I have two big races coming up: the Bronx 10-miler on September 25 and the Hamptons Half on October 1. I’ve been majorly slacking on running because I’ve been traveling and it’s just too hot out there. Last week, I laced up my sneakers and ran some pretty short distances, and I’m slowly acclimating to the heat. Does anyone have any tips for running in the heat? Other than don’t do it?
Bibs for Brooklyn Half Marathon sold out in 45 minutes. It’s the largest half marathon in the country with over 27,000 participants. In the weeks leading up to there race I was excited to be a part of the party, but I was hurting running wise. If you read any of my weekly recaps, you’ll see my long runs were either terrible or nonexistent. So I started to lower my expectations. Instead of putting pressure on myself to meet a goal, I was just happy not to have a sprained ankle and to get to run a race with a huge running community.
The Boston Marathon was yesterday and I don’t know about you, but watching coverage of that race makes me want to sign up for #alloftheraces. Your first race can be a bit overwhelming. Running alone is a different beast.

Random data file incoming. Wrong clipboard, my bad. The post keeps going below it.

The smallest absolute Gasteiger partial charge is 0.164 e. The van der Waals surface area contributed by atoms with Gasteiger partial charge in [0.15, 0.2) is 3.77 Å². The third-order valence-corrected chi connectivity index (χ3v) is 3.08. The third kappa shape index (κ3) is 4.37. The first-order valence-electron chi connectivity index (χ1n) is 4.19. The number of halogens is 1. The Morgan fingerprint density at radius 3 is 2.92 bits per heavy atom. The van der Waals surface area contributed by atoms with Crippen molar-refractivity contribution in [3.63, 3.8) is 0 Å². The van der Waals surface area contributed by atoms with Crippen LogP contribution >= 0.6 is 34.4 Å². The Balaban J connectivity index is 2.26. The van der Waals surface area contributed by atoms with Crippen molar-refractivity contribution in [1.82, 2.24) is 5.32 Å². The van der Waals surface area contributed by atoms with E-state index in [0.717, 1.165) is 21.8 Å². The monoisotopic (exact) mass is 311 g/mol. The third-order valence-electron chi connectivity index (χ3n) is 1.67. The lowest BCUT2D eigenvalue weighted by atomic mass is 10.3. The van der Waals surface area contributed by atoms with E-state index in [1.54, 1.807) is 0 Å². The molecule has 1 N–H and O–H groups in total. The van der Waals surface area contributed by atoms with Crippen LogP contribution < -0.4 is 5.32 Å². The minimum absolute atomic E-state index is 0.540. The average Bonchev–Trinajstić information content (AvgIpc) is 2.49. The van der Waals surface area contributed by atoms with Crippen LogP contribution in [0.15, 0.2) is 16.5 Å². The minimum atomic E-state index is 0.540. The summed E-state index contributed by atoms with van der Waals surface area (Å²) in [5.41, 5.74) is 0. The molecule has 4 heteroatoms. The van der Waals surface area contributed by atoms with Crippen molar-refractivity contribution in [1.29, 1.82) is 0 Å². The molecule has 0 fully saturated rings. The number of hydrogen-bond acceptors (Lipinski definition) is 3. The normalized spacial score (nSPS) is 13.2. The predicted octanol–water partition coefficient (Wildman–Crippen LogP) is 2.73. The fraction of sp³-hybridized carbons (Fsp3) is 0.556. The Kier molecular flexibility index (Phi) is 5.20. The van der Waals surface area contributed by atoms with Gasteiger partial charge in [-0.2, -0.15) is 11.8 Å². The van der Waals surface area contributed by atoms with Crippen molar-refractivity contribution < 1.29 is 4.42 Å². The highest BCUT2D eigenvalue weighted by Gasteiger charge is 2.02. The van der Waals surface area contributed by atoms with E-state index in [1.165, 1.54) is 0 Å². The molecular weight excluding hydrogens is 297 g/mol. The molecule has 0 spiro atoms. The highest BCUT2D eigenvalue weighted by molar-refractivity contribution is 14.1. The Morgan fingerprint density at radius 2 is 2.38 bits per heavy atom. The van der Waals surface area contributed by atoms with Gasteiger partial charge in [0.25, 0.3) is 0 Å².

When you’re running with thousands of other people there are a few things you can do to make the experience better for everyone. Whether it’s your first race or your 100th, there are some understood rules of the road. Feel free to add your own items in the comments!
Here is my race etiquette wish list:
1. Don’t start in the wrong corral.
It’s annoying for other runners, it will be troublesome for you. I used to get nervous and start a corral back from where I should be. I would spend the first mile of any race trying to get in front of runners who were slower and it was insanely frustrating. For everyone. Likewise, if you’re not an elite, don’t stand in the front. You will get pummeled and you’ll prevent someone from running their best race.
Running the NYC Marathon (or any marathon) was never on my radar.
Even as I got more excited about running and racing, the half marathon distance still felt (and feels) like a big enough goal.
So my obsession with the NYC marathon stems not from my own personal goal of crushing it, but because I love the place NYC turns into when the marathon comes to town. I love reading marathon training blogs. And I love watching the marathon and cheering on the runners.